Good luck with the PRINCE2 exmas, they're not easy but have been invaluable in my career to date. Good project or more accurately programme management is a passion of mine. I started my programme management experience in the Public Sector implementing Congestion Charging and then, far more interestingly setting up a new division from scratch. I'm now trying to use my learns from that to set up a new division in a commercial setting. Its fascinating and deeply challenging.

I have made the presumption that there are no specialist Programme Management organisations in Nigeria but if you know of any I'd love to know.

If you are ever in London and want to chat with some top-class Programme Managers working in the Public Sector in the UK (yes I know its easier but some have worked in developing countries before as they're ex-colleagues of mine) check out one of the breakfast meetings of these guys:

Jeremy 8:07 am  

thanks CM I will check out. There are a few pm outfits in Nigeria. The strongest I've come across is MediaBloc - which offers training on Prince2 and PMI as well as the Insights corporate development techniques. The MD Deji is a friend. They do a lot of business in the energy sector:

culturalmiscellany 10:10 am  

Yes, I'd imagine they'd do alot of work for the energy companies. How about the telecoms sector? I personally rate PMI over PRINCE2 as the later can be overly bureaucratic but it fits the public sector perfectly. Companies such as the one in which I work try and use PRINCE2 in industry but its too cumbersome and clunky however PMI consultants/contractors are normally more expensive so I can see why they support the PRINCE2 methodology. If you've not done PMI its a useful second level to PRINCE2. BTW - If you're revising for the PRINCE2 practitioner exam don't worry too much about remembering all the processes, that exam focuses on applying ones commonsense inside the framework of PRINCE2 and so your 'learns' from you day job will be far more valuable to you than the textbook.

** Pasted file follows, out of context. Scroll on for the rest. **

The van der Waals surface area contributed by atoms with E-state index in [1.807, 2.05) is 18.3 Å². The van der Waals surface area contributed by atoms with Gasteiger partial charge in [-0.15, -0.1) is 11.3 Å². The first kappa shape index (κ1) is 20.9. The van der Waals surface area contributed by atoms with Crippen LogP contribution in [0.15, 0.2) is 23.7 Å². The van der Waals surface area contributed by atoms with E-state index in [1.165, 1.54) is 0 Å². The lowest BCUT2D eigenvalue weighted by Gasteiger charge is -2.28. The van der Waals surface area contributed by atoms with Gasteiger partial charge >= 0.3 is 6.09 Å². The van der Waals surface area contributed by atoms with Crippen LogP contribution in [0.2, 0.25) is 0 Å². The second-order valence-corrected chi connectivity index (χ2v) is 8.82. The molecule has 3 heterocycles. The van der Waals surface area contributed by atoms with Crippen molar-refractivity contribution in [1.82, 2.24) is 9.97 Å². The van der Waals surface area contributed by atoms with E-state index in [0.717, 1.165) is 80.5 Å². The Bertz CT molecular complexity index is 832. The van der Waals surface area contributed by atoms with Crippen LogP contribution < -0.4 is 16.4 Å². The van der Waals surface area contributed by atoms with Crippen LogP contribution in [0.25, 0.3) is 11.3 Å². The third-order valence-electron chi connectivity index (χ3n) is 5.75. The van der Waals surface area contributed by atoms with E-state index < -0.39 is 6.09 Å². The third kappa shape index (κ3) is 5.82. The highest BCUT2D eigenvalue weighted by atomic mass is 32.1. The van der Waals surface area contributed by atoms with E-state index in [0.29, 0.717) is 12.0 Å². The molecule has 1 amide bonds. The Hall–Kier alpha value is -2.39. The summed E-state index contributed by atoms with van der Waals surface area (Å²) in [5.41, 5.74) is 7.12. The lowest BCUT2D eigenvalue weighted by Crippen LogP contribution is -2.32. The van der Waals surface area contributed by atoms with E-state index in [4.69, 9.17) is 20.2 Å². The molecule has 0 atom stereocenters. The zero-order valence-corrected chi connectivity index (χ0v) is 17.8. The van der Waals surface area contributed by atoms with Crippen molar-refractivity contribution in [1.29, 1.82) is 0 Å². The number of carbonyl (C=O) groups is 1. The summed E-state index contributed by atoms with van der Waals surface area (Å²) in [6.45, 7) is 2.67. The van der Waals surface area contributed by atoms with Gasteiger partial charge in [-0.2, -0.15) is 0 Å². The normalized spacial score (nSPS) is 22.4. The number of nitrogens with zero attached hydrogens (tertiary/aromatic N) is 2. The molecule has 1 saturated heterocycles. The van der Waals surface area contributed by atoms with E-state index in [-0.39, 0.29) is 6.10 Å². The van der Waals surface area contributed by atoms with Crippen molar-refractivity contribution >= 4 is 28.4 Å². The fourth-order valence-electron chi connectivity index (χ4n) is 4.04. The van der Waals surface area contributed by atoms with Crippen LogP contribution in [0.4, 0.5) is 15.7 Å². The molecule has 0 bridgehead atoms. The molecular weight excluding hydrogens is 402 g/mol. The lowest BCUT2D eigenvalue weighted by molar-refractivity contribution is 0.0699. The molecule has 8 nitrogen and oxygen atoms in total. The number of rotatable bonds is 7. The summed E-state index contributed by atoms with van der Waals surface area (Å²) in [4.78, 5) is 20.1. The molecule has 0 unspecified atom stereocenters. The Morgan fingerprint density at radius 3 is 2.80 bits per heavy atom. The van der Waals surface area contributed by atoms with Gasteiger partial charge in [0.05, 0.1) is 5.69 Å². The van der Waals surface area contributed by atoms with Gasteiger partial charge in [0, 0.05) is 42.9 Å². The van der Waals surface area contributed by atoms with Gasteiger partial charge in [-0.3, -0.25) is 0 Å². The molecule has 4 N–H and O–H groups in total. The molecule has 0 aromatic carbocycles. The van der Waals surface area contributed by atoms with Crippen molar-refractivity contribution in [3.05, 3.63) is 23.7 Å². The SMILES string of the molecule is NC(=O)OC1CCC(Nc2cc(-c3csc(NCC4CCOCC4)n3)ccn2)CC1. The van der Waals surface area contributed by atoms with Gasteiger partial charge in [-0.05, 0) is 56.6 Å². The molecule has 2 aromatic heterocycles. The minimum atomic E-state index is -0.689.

Maybe I should investigate MediaBloc further. If I have any questions can I drop you a mail?

Akin 12:45 pm  

I did a project module on my Masters programme based on the PMI PM Body of Knowledge, whilst it exposed me to the detail of managing and completing projects, the one big lesson I took away from the module was, I did not want to be a project manager.

However, my knowledge is useful in making PMs understand what my contributions to a project would be, before I am squeezed "accordion-style" into some impossible timescale running on a shoe-string budget, with minimal resources leading to a "perfect" solution.

Jeremy 1:14 pm  

I should say, PMI has a Nigeria chapter:

Quite a few corporate-size organisations are realising the importance of project management and developing competency. If only the public sector would realise this too..

culturalmiscellany 2:31 pm  

J, on that score the UK Public Sector is doing quite well. They have a massive body of project and programme managers that switch between divisions and projects and a proper training programme. This is vital as it stops them relying on consultants to deliver their big programmes and pouring all their money into consultancy. Excellent but VERY LONG OVERDUE!!! I hope Nigeria twigs quickly albeit it may put you out of work.